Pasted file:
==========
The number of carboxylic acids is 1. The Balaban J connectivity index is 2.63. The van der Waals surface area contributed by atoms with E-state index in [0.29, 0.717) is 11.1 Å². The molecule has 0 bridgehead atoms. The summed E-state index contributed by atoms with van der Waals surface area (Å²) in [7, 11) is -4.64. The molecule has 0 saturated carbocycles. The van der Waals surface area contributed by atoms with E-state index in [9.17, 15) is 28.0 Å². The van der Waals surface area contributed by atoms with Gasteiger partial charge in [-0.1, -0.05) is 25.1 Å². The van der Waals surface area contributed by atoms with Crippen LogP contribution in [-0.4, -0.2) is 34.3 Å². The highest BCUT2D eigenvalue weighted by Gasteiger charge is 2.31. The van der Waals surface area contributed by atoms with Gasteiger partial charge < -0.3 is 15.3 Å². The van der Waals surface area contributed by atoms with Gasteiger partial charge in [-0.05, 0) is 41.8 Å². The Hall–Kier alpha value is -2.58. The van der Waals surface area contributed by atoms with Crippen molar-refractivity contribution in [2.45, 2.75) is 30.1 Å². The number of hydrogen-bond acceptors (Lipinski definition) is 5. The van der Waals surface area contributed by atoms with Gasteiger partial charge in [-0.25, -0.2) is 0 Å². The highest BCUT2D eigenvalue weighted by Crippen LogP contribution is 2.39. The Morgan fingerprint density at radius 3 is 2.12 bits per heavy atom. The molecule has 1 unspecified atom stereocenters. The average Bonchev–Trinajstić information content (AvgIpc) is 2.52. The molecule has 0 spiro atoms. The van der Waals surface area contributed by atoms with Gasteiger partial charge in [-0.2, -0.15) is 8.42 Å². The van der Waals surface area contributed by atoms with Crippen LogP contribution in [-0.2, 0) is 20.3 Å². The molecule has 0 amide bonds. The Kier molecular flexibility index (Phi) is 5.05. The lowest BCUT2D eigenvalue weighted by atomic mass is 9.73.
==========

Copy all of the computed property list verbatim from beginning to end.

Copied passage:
The number of carboxylic acids is 1. The Balaban J connectivity index is 2.63. The van der Waals surface area contributed by atoms with E-state index in [0.29, 0.717) is 11.1 Å². The molecule has 0 bridgehead atoms. The summed E-state index contributed by atoms with van der Waals surface area (Å²) in [7, 11) is -4.64. The molecule has 0 saturated carbocycles. The van der Waals surface area contributed by atoms with E-state index in [9.17, 15) is 28.0 Å². The van der Waals surface area contributed by atoms with Gasteiger partial charge in [-0.1, -0.05) is 25.1 Å². The van der Waals surface area contributed by atoms with Crippen LogP contribution in [-0.4, -0.2) is 34.3 Å². The highest BCUT2D eigenvalue weighted by Gasteiger charge is 2.31. The van der Waals surface area contributed by atoms with Gasteiger partial charge < -0.3 is 15.3 Å². The van der Waals surface area contributed by atoms with Gasteiger partial charge in [-0.05, 0) is 41.8 Å². The Hall–Kier alpha value is -2.58. The van der Waals surface area contributed by atoms with Crippen molar-refractivity contribution in [2.45, 2.75) is 30.1 Å². The number of hydrogen-bond acceptors (Lipinski definition) is 5. The van der Waals surface area contributed by atoms with Gasteiger partial charge in [-0.25, -0.2) is 0 Å². The highest BCUT2D eigenvalue weighted by Crippen LogP contribution is 2.39. The Morgan fingerprint density at radius 3 is 2.12 bits per heavy atom. The molecule has 1 unspecified atom stereocenters. The average Bonchev–Trinajstić information content (AvgIpc) is 2.52. The molecule has 0 spiro atoms. The van der Waals surface area contributed by atoms with Gasteiger partial charge in [-0.2, -0.15) is 8.42 Å². The van der Waals surface area contributed by atoms with Crippen LogP contribution in [-0.2, 0) is 20.3 Å². The molecule has 0 amide bonds. The Kier molecular flexibility index (Phi) is 5.05. The lowest BCUT2D eigenvalue weighted by atomic mass is 9.73.